The Arts Find an Outlet in Historic Oshkosh Buildings
A ‘haunted’ opera house and Tiffany-furnished mansion have inspired and entertained Oshkosh residents for more than a century.
You’ll encounter just about all types of performing arts at the newly restored Grand Opera House – except opera.
Blues and jazz concerts fill the house, roadshow companies perform, world-class jugglers and magicians astound audiences while ballet companies and classical musicians offer inspiring performances. Educational opportunities are offered each year to the public in the form of classes and workshops, but opera hasn’t been the main attraction since the turn of the century. The first opera performed at the Grand was “The Bohemian Girl” in 1883.
The Grand has had a checkered history. At one point during the 1920s, the theater was transformed into an adult movie house. The theater began a slow decline when it ceased booking touring companies featuring performers like Enrico Caruso and Mark Twain and turned to vaudeville in the 1920s. At one time in the 1970s, the opera house was the only pornographic movie house on the National Register of Historic Places.
After a massive grassroots campaign and a multi-million-dollar restoration effort, the Grand Opera House reopened 103 years after its founding with a commemorative performance of “The Bohemian Girl.” And like all good opera houses, the Grand is reputedly haunted. Some feel the ghost is that of Percy Keene, longtime stage manager. If so, he must be pleased to have his theater restored to its former glory.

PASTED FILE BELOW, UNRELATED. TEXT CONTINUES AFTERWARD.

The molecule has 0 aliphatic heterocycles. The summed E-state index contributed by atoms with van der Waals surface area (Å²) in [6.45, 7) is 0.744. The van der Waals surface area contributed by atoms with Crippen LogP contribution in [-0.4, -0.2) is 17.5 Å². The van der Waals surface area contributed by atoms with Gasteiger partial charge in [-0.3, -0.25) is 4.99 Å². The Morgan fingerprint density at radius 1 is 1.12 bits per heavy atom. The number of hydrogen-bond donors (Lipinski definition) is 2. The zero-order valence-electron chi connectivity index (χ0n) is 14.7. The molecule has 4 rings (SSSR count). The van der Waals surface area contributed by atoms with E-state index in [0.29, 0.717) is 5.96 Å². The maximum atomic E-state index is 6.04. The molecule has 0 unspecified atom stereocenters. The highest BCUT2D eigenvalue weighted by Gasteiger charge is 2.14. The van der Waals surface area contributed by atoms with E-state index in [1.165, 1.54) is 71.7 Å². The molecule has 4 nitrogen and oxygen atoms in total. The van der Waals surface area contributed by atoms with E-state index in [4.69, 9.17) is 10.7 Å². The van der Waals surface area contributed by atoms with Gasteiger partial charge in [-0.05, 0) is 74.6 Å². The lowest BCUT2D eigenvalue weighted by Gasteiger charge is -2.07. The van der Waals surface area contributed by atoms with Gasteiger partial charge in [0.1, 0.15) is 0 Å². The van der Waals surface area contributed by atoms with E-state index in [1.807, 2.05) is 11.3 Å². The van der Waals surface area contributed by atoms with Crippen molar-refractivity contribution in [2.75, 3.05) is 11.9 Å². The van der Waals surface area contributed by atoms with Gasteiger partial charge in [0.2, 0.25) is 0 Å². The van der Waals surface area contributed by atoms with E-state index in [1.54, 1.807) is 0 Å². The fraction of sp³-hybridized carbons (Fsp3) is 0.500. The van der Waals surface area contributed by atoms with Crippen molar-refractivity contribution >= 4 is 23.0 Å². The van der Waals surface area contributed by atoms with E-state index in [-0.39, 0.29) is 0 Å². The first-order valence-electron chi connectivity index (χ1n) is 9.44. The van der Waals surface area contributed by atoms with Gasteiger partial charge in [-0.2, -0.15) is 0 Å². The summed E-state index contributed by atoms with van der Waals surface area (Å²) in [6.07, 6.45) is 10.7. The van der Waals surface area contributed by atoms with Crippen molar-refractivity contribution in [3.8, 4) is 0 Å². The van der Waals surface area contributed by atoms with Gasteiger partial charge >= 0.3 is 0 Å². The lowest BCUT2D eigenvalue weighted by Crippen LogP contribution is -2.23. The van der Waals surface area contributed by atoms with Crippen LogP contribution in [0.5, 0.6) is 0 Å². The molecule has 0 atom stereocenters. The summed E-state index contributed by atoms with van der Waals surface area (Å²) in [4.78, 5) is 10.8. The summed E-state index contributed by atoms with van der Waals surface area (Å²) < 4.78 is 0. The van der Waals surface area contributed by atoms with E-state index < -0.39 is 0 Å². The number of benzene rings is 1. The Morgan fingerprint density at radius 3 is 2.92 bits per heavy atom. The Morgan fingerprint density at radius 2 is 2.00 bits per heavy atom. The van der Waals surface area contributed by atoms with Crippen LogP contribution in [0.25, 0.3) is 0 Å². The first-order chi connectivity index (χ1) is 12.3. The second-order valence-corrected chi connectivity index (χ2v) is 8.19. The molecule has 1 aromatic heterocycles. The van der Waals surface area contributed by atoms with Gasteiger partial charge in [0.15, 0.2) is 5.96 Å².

A Home for the Arts
In 1908, the Sawyer Home was described as one of the finest residences in Wisconsin. Today, it is recognized as the home of one of the finest art collections in the state.
The Edwardian-era home was built for banker and businessman Edgar Sawyer and his wife, Mary. It included interiors designed and furnished by New York’s Tiffany Studios, plus some of the latest technological features of the day. Following the death of his wife, Edgar donated the residence to the city of Oshkosh. Since then, the home has been a major component of the Oshkosh Public Museum.
The impressive museum contains approximately 250,000 objects. The home’s first floor rooms have been restored and maintain the ambiance and feel of a 1908 Edwardian home and are used as settings for the decorative arts collection.
The Paine Art Center and Gardens has been a cultural mainstay and family favorite in Oshkosh since 1948. Center programs include a literary arts group, Paine Pals kids club, Van Go, a museum on wheels that travels to schools and senior centers to display artwork as well as the Family Discovery Gallery, which features a hands-on gallery with educational displays and programming for children.